It should also be emphasized that the scoliotic brace can be categorized into soft and rigid orthoses. [Figure 2] shows the classification of the braces based on structure. It is also possible to classify the scoliosis brace based on the time of wear.
Another type of conservative treatment which is recommended for scoliotic patients is exercise. Beside of the routinely used exercise for scoliosis, some especial approaches have prescript for the patients with scoliosis which can be mentioned as following.
Functional individual therapy of scoliosis
It is based on inclusion of many elements selected from variety of therapeutic approaches that have been adapted from a different treatment concepts. This method was created in Poland, which was aimed to improve postural problems and scoliosis. Actually, this is a method of diagnosis and therapy for idiopathic scoliosis. It can be used to correct scoliosis, a supportive therapy to bracing, preparation of children for surgery, and may be used after surgery to correct shoulder and pelvic girdles.
It is a postural reeducation method which consists of combinations of corrective movement and global muscles rebalance exercise.,
The Lyon approach
Lyon approach is a method of physical therapy which is used in combination with Lyon brace. Three main parameters are considered with this approach including patient age, postural imbalance, and Cobb angle.
Dobomed physical therapy approach
It should be emphasized that this method was also developed in Poland that addresses both trunk deformity as well as respiratory function impairment. This method requires a high degree of patient cooperation. Therefore, it is not recommended for children.
Barcelona scoliosis physical therapy
This method of treatment is based on this assumption that scoliosis posture and soft tissue imbalance promote curve progression. Actually this is physical therapy method which can be defined as a therapy plane of cognitive, sensory motor, and kinesthetic training.
Scientific exercise approach to scoliosis
As can be understood from the title, this approach is based on scientific principles. This is an extension of Lyon approach which is based on four principles including improving the patient's awareness of their deformity, autonomous correction by the patients, use of exercise to stimulate a balanced reaction, and use of in brace scoliosis specific exercise.
Actually, this method was developed in Germany in 1927 by Katrina Schroth. This is a method to correct the scoliosis in three dimensions. It was aimed to reduce the incidence of scoliosis progression, reduce postural rotation, improve mobility, improve postural stability, reduce pain, and improve cardiopulmonatory function in scoliosis.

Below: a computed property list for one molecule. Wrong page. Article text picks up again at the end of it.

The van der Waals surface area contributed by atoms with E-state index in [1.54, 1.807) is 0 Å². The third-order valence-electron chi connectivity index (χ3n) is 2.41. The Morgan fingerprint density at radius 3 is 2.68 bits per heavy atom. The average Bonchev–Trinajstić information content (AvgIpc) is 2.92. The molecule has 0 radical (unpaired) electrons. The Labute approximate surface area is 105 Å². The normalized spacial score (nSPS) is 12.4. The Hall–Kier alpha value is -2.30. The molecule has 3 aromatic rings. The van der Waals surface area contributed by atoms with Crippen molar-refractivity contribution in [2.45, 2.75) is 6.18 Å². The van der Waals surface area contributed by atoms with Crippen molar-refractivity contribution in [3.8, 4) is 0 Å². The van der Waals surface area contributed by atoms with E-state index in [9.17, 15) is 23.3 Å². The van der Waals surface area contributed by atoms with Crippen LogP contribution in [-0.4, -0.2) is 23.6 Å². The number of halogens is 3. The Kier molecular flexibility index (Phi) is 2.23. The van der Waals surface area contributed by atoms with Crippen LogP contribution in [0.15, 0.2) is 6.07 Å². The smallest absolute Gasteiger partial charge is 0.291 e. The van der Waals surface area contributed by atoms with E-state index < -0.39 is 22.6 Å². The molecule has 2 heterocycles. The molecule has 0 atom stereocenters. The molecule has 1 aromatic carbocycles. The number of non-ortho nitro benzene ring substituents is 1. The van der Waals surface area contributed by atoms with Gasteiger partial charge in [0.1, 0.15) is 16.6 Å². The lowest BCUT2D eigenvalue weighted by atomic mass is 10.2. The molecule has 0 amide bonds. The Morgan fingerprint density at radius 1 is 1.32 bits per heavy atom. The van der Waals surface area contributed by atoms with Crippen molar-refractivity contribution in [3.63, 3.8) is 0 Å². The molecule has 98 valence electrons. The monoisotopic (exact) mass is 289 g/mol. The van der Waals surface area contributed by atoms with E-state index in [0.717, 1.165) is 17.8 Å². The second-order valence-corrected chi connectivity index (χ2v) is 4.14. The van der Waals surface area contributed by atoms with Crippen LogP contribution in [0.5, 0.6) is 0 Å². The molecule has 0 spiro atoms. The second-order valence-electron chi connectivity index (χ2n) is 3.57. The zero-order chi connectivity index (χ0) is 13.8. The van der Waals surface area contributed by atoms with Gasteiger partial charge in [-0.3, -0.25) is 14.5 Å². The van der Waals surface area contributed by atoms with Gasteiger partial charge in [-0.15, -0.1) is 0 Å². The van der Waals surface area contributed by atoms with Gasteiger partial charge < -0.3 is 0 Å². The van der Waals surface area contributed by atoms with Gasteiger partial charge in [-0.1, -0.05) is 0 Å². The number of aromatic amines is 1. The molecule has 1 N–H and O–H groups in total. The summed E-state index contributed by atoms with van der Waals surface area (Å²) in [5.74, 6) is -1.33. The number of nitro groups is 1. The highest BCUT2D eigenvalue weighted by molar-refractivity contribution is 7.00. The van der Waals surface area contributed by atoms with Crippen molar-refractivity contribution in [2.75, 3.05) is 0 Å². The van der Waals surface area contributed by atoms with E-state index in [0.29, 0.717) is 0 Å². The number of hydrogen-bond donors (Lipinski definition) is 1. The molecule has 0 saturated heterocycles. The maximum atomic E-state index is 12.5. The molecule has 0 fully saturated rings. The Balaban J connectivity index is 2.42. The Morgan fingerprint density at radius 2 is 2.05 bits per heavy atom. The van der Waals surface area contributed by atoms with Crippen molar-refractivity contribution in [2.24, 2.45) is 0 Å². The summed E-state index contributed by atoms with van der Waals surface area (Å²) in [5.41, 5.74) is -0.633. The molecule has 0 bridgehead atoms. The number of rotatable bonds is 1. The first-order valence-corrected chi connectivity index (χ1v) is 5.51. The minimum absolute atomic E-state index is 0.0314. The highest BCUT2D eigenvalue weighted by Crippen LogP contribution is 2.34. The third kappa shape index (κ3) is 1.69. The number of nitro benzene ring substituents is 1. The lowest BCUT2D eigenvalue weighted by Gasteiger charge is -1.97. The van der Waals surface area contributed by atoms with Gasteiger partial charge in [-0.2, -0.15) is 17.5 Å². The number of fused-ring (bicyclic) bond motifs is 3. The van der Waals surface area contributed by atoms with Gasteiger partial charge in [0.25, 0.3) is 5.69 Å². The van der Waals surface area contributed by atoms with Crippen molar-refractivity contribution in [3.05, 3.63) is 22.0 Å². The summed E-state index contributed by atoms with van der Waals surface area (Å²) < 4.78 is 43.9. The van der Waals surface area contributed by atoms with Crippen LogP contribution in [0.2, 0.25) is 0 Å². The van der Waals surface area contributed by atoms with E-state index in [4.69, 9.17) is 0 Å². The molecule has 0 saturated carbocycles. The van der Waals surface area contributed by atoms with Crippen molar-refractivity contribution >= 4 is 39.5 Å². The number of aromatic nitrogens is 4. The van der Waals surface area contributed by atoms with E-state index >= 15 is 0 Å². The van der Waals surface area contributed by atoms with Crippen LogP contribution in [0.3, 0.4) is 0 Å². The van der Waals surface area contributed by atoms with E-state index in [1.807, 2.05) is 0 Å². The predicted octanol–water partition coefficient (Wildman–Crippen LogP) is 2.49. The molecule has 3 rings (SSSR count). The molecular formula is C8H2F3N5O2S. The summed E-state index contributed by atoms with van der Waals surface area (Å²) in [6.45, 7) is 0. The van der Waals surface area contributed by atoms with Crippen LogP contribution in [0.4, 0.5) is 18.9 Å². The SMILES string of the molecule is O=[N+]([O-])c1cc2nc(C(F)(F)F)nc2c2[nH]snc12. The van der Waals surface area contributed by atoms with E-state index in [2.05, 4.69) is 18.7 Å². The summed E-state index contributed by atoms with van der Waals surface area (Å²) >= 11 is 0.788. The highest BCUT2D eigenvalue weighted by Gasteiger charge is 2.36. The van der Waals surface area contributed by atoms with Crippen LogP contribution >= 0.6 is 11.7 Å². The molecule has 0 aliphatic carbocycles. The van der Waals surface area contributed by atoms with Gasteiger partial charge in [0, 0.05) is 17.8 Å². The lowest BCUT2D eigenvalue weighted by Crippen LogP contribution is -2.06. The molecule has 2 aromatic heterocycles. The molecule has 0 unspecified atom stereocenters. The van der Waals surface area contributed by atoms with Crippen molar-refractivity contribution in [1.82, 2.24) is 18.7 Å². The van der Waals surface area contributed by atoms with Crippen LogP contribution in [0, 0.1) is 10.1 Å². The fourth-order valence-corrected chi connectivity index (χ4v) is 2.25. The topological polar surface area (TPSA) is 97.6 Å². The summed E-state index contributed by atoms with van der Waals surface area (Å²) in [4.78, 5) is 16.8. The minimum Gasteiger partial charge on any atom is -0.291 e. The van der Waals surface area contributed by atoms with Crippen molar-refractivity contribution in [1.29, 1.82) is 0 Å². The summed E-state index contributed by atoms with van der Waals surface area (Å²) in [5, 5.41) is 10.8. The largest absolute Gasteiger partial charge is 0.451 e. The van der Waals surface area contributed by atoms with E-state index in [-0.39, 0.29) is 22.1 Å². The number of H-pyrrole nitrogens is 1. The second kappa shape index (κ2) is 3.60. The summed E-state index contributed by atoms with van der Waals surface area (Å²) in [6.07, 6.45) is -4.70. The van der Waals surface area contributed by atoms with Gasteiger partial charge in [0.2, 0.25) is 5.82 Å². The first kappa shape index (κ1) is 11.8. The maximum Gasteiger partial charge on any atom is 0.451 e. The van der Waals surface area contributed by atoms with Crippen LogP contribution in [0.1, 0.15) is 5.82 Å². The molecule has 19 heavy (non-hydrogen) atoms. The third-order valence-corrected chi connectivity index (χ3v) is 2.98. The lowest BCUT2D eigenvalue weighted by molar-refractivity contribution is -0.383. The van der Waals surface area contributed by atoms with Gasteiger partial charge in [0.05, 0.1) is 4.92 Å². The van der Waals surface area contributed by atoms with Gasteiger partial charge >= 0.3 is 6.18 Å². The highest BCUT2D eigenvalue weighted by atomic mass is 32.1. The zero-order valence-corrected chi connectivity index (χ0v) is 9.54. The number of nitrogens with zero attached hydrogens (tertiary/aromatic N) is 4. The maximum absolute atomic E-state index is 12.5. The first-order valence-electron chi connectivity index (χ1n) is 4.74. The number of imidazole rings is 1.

There are some evidences in the literature regarding the effects of these exercises on scoliosis correction. Footwear, wedge, and insoles are the other conservative approaches used for the patients with scoliosis. This is based on this theory that incongruity of pelvis, especially sacroiliac joint, can induce deformation of lower extremity which finally lead to scoliosis., However, there is no evidence regarding the effectiveness of this method.
Functional electrical stimulation
Although the development of this method returned to around 1980, it seems to be ineffective in treatment of scoliosis. At present, the results of some studies showed that if FES combine with other exercise or brace, it may be more effective.,
Actually, sharp and sensitive needles are used to stimulate a certain part of body. It used most often in Chinese medicine also for scoliosis and to reduce the pain associated with low back pain. Based on the available literature, it is too difficult to reach a strong conclusion regarding the effects of acupuncture on scoliosis.,
| Conclusion|| |
Various methods of conservative approaches have been used for the patients with scoliosis. Among these methods, use of various braces is one of the acceptable methods which not only helps reduce the scoliosis progression but also may decrease it. Various types of orthoses and exercise approaches have been introduced in this paper. It seems that comparison between various conservative approaches and between various orthoses used are the important questions which can be further studied based on the available literature.
Financial support and sponsorship
Conflicts of interest
There are no conflicts of interest.
| References|| |
Rogala EJ, Drummond DS, Gurr J. Scoliosis: Incidence and natural history. A prospective epidemiological study. J Bone Joint Surg Am 1978;60:173-6.
Ma X, Zhao B, Lin QK. Investigation on scoliosis incidence among 24,130 school children. Zhonghua Liu Xing Bing Xue Za Zhi 1995;16:109-10.